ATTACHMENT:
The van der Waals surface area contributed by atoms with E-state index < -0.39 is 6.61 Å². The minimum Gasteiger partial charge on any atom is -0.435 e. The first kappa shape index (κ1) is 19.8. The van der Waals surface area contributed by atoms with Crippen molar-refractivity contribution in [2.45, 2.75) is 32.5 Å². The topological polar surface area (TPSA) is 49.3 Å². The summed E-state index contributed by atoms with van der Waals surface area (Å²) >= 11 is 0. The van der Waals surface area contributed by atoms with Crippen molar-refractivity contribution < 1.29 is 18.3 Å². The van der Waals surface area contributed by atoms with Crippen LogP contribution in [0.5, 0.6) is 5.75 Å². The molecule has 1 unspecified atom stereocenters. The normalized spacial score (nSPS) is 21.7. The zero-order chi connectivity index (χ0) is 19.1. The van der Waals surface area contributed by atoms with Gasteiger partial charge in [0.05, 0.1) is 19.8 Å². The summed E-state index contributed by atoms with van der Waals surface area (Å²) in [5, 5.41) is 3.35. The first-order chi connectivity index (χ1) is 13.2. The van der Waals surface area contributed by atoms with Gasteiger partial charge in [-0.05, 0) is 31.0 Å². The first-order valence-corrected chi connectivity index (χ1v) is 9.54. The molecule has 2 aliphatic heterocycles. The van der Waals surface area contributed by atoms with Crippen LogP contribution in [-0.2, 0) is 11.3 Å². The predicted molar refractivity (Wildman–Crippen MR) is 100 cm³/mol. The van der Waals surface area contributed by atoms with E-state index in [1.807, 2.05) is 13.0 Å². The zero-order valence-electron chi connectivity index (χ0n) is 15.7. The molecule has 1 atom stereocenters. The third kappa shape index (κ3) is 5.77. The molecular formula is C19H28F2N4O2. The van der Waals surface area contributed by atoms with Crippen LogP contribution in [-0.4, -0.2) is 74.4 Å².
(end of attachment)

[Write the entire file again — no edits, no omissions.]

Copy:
The van der Waals surface area contributed by atoms with E-state index < -0.39 is 6.61 Å². The minimum Gasteiger partial charge on any atom is -0.435 e. The first kappa shape index (κ1) is 19.8. The van der Waals surface area contributed by atoms with Crippen molar-refractivity contribution in [2.45, 2.75) is 32.5 Å². The topological polar surface area (TPSA) is 49.3 Å². The summed E-state index contributed by atoms with van der Waals surface area (Å²) >= 11 is 0. The van der Waals surface area contributed by atoms with Crippen molar-refractivity contribution < 1.29 is 18.3 Å². The van der Waals surface area contributed by atoms with Crippen LogP contribution in [0.5, 0.6) is 5.75 Å². The molecule has 1 unspecified atom stereocenters. The normalized spacial score (nSPS) is 21.7. The zero-order chi connectivity index (χ0) is 19.1. The van der Waals surface area contributed by atoms with Gasteiger partial charge in [0.05, 0.1) is 19.8 Å². The summed E-state index contributed by atoms with van der Waals surface area (Å²) in [5, 5.41) is 3.35. The first-order chi connectivity index (χ1) is 13.2. The van der Waals surface area contributed by atoms with Gasteiger partial charge in [-0.05, 0) is 31.0 Å². The first-order valence-corrected chi connectivity index (χ1v) is 9.54. The molecule has 2 aliphatic heterocycles. The van der Waals surface area contributed by atoms with Crippen LogP contribution in [-0.2, 0) is 11.3 Å². The predicted molar refractivity (Wildman–Crippen MR) is 100 cm³/mol. The van der Waals surface area contributed by atoms with E-state index in [1.807, 2.05) is 13.0 Å². The zero-order valence-electron chi connectivity index (χ0n) is 15.7. The molecule has 1 atom stereocenters. The third kappa shape index (κ3) is 5.77. The molecular formula is C19H28F2N4O2. The van der Waals surface area contributed by atoms with Crippen LogP contribution in [-0.4, -0.2) is 74.4 Å².